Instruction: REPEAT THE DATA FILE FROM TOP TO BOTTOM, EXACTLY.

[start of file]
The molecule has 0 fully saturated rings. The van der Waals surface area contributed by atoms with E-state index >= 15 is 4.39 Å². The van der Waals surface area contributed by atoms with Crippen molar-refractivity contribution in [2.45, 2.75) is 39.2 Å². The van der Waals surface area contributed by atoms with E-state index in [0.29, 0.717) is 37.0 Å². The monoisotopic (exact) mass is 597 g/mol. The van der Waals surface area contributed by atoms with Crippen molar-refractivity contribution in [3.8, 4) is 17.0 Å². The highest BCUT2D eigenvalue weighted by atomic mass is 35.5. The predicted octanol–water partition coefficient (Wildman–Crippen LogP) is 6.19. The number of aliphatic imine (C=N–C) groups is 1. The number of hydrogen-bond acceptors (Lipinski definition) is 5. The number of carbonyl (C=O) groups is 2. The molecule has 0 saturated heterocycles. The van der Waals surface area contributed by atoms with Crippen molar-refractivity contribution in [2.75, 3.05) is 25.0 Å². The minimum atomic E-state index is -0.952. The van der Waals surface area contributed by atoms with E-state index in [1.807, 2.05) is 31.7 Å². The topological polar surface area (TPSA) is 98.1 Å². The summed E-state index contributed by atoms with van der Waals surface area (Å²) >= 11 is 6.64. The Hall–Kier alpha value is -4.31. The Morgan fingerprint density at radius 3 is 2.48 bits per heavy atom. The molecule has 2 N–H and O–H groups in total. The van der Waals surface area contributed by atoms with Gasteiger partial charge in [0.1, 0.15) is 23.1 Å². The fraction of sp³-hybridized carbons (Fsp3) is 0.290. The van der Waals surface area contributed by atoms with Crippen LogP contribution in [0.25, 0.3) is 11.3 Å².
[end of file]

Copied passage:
The molecule has 0 fully saturated rings. The van der Waals surface area contributed by atoms with E-state index >= 15 is 4.39 Å². The van der Waals surface area contributed by atoms with Crippen molar-refractivity contribution in [2.45, 2.75) is 39.2 Å². The van der Waals surface area contributed by atoms with E-state index in [0.29, 0.717) is 37.0 Å². The monoisotopic (exact) mass is 597 g/mol. The van der Waals surface area contributed by atoms with Crippen molar-refractivity contribution in [3.8, 4) is 17.0 Å². The highest BCUT2D eigenvalue weighted by atomic mass is 35.5. The predicted octanol–water partition coefficient (Wildman–Crippen LogP) is 6.19. The number of aliphatic imine (C=N–C) groups is 1. The number of hydrogen-bond acceptors (Lipinski definition) is 5. The number of carbonyl (C=O) groups is 2. The molecule has 0 saturated heterocycles. The van der Waals surface area contributed by atoms with Crippen molar-refractivity contribution in [2.75, 3.05) is 25.0 Å². The minimum atomic E-state index is -0.952. The van der Waals surface area contributed by atoms with E-state index in [1.807, 2.05) is 31.7 Å². The topological polar surface area (TPSA) is 98.1 Å². The summed E-state index contributed by atoms with van der Waals surface area (Å²) >= 11 is 6.64. The Hall–Kier alpha value is -4.31. The Morgan fingerprint density at radius 3 is 2.48 bits per heavy atom. The molecule has 2 N–H and O–H groups in total. The van der Waals surface area contributed by atoms with Gasteiger partial charge in [0.1, 0.15) is 23.1 Å². The fraction of sp³-hybridized carbons (Fsp3) is 0.290. The van der Waals surface area contributed by atoms with Crippen LogP contribution in [0.25, 0.3) is 11.3 Å².